Run DMC’s “Sucker MC’s” was raw and gritty. The group would be the first to step away from the flamboyant dress attire like Melle Mel or the Sugarhill Gang and be more “street” inspired by their DJ Jam Master Jay. “Sucker MC’s” was a song with no melody and no other instrumentation other than a drum beat created from an Oberheim DMX Drum Machine, layered with the raps from MC’s Run and DMC… This was the start of a new wave of Hip Hop.
Run DMC, LL Cool J, Beastie Boys and Public Enemy were part of the 2nd wave of hip hop, but it could be argued they were the first, for the Hip Hop that we understand as a music genre today, most noticeable for its Kick/Snare beats and the remaining constant since “Rappers Delight” — Sampling.
The majority of Hip Hop songs use samples of other records. “Rappers Delight” samples “Chic — Good Times”, “Planet Rock” by Africa Bambaataa and the Soul Sonic Force sample Kraftwerk and Run DMC’s “Walk This Way” is a straight up cover of Aerosmith.
*note: The Incredible Bongo band’s “Apache” is one of the most sampled tracks ever.
MC-ing was initially all about who was better at hyping up the crowd and still complimentary to the DJ, but by the time of “Rappers Delight” and “The Breaks” the DJ started to lose relevance. The MC had taken centre stage and by the mid 80’s the likes of LL Cool J, Rakim, Chuck D, KRS - One and many others, would be known as rappers.
Rather than hyping up the crowd a lot of MC’s also turned their attention to each other. The battle between KRS-One and MC Shan as part of the “bridge wars” is considered the first real rap battle. Some say that this type of battle rapping was fuel for an emerging sub genre of Hip Hop — “Gangsta Rap”.
Hip Hop was born in New York, but in the late 80’s it had taken over the US and on the other side of the country, a young rap group would quickly become one of the best selling hip hop artists of their time.
Dr. Dre, Eazy E, Ice Cube, Mc Ren, DJ Yella and Arabian Prince formed N.W.A. (Niggaz Wit Attitudes). Even though “Ice T” to many, is considered the first Gangsta’ Rapper with tracks like “6 in the Mornin”, NWA brought it to the mainstream. Ice Cube was inspired by ‘The Message” and was adamant to keep his own lyrics raw and unfiltered. N.W.A found unprecedented success, but the increasing friction between the group would cause them to disband. They all went their separate ways with Dr. Dre and Ice Cube having the most notable success post N.W.A.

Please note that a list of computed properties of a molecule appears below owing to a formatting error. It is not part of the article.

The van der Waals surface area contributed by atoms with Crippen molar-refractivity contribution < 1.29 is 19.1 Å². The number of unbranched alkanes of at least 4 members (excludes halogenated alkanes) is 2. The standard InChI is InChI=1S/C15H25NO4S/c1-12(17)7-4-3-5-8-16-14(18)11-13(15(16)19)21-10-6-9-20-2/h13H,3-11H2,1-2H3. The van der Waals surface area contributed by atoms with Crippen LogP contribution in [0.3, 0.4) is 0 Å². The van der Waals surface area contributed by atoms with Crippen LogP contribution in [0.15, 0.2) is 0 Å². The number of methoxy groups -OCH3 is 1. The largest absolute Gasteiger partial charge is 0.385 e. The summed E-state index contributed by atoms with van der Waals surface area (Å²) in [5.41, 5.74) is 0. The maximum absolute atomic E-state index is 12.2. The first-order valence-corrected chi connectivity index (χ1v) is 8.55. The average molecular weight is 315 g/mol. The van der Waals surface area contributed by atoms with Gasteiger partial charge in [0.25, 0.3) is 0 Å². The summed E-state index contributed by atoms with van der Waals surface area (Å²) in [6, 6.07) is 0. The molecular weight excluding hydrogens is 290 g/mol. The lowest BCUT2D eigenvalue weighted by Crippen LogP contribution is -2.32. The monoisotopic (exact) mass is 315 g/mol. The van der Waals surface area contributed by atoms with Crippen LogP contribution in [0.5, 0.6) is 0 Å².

After leaving N.W.A, Dr. Dre decided to go solo. In the early 90’s Dre produced his first solo album. “The Chronic” set the tone for the “G-Funk” era and a whole new type of Hip Hop sound. Rather than focus on political and controversial lyrics like N.W.A, Dre focused on the feel good factor that hip hop started out with. He was one of the first to create a style of Hip Hop that was laid back and wasn’t just about the samples like many of his predecessors but rather made more use of melodies, hooks and verses and the famous keyboard sounds associated to the “G-Funk” sound.
The Big Time
Over the years Hip Hop has turned into one of the most commercially successful genres ever and it has no signs of slowing down. The 90’s are considered the golden age of Hip Hop for reaching the peak of its success and spawning the biggest names we know today. Artists like Eminem are among the best selling artists in history. As a genre Hip Hop is most recognisable for its heavy use of samples from other styles such as Funk, R&B, Soul, Jazz, Rock, Techno and even Classical and for its unmistakable fat drum beat “Boom Bap, Boom Boom Boom Bap”
One track that sums it all up for me is;
It has the story telling element, an incredible lyrical flow, a funk sample and a fat drum — what’s not to love!
Naturally, every genre evolves and today a new generation of beat makers and MC’s are leading the way. Whether you like the new or the old, what is certain is that Hip Hop has endured and cemented itself as one of the most successful genres in the world.
Here’s a Spotify Playlist with the songs covered in this blog and others that were instrumental to the evolution of Hip Hop. https://open.spotify.com/user/murumusic/playlist/1V9giG2ho2hpVLpmS1z7ly
*Note: I am the founder of a music streaming platform called Muru. Our mission is to make music streaming more accessible to a much wider audience. We believe that is possible by offering a platform that thinks like DJ, so that you don’t have to. We also really believe in genres - It's not about being picky about what particular song belongs to what, but rather a guideline for you, the user — so you can easily find the music you love.